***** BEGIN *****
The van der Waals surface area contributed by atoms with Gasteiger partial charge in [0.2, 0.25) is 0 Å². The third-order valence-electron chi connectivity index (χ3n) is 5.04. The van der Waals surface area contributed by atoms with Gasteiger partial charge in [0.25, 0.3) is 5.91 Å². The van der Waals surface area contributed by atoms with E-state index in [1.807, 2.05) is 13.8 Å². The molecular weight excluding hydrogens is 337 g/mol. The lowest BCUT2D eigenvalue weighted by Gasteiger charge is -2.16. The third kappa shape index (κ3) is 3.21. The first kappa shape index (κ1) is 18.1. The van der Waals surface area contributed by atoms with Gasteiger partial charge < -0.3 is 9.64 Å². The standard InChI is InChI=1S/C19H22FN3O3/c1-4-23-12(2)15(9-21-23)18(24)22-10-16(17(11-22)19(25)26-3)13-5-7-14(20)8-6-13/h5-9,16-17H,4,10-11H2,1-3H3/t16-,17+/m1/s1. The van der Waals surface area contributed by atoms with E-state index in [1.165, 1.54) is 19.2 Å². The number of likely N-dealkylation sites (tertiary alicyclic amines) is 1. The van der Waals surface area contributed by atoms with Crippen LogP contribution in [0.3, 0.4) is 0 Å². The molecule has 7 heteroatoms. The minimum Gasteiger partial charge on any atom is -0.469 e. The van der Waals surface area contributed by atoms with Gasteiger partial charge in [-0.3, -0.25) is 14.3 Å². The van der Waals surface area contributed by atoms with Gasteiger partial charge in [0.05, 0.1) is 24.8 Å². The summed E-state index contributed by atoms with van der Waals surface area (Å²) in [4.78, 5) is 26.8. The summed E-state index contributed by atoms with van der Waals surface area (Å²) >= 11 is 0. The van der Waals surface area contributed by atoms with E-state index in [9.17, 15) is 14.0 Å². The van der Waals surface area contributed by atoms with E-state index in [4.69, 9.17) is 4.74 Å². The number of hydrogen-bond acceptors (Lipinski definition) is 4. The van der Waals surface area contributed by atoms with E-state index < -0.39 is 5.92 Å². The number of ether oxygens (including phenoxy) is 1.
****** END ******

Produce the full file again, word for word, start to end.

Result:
The van der Waals surface area contributed by atoms with Gasteiger partial charge in [0.2, 0.25) is 0 Å². The third-order valence-electron chi connectivity index (χ3n) is 5.04. The van der Waals surface area contributed by atoms with Gasteiger partial charge in [0.25, 0.3) is 5.91 Å². The van der Waals surface area contributed by atoms with E-state index in [1.807, 2.05) is 13.8 Å². The molecular weight excluding hydrogens is 337 g/mol. The lowest BCUT2D eigenvalue weighted by Gasteiger charge is -2.16. The third kappa shape index (κ3) is 3.21. The first kappa shape index (κ1) is 18.1. The van der Waals surface area contributed by atoms with Gasteiger partial charge < -0.3 is 9.64 Å². The standard InChI is InChI=1S/C19H22FN3O3/c1-4-23-12(2)15(9-21-23)18(24)22-10-16(17(11-22)19(25)26-3)13-5-7-14(20)8-6-13/h5-9,16-17H,4,10-11H2,1-3H3/t16-,17+/m1/s1. The van der Waals surface area contributed by atoms with E-state index in [1.165, 1.54) is 19.2 Å². The number of likely N-dealkylation sites (tertiary alicyclic amines) is 1. The van der Waals surface area contributed by atoms with Crippen LogP contribution in [0.3, 0.4) is 0 Å². The molecule has 7 heteroatoms. The minimum Gasteiger partial charge on any atom is -0.469 e. The van der Waals surface area contributed by atoms with Gasteiger partial charge in [-0.3, -0.25) is 14.3 Å². The van der Waals surface area contributed by atoms with Gasteiger partial charge in [0.05, 0.1) is 24.8 Å². The summed E-state index contributed by atoms with van der Waals surface area (Å²) in [4.78, 5) is 26.8. The summed E-state index contributed by atoms with van der Waals surface area (Å²) >= 11 is 0. The van der Waals surface area contributed by atoms with E-state index in [9.17, 15) is 14.0 Å². The van der Waals surface area contributed by atoms with E-state index in [4.69, 9.17) is 4.74 Å². The number of hydrogen-bond acceptors (Lipinski definition) is 4. The van der Waals surface area contributed by atoms with E-state index < -0.39 is 5.92 Å². The number of ether oxygens (including phenoxy) is 1.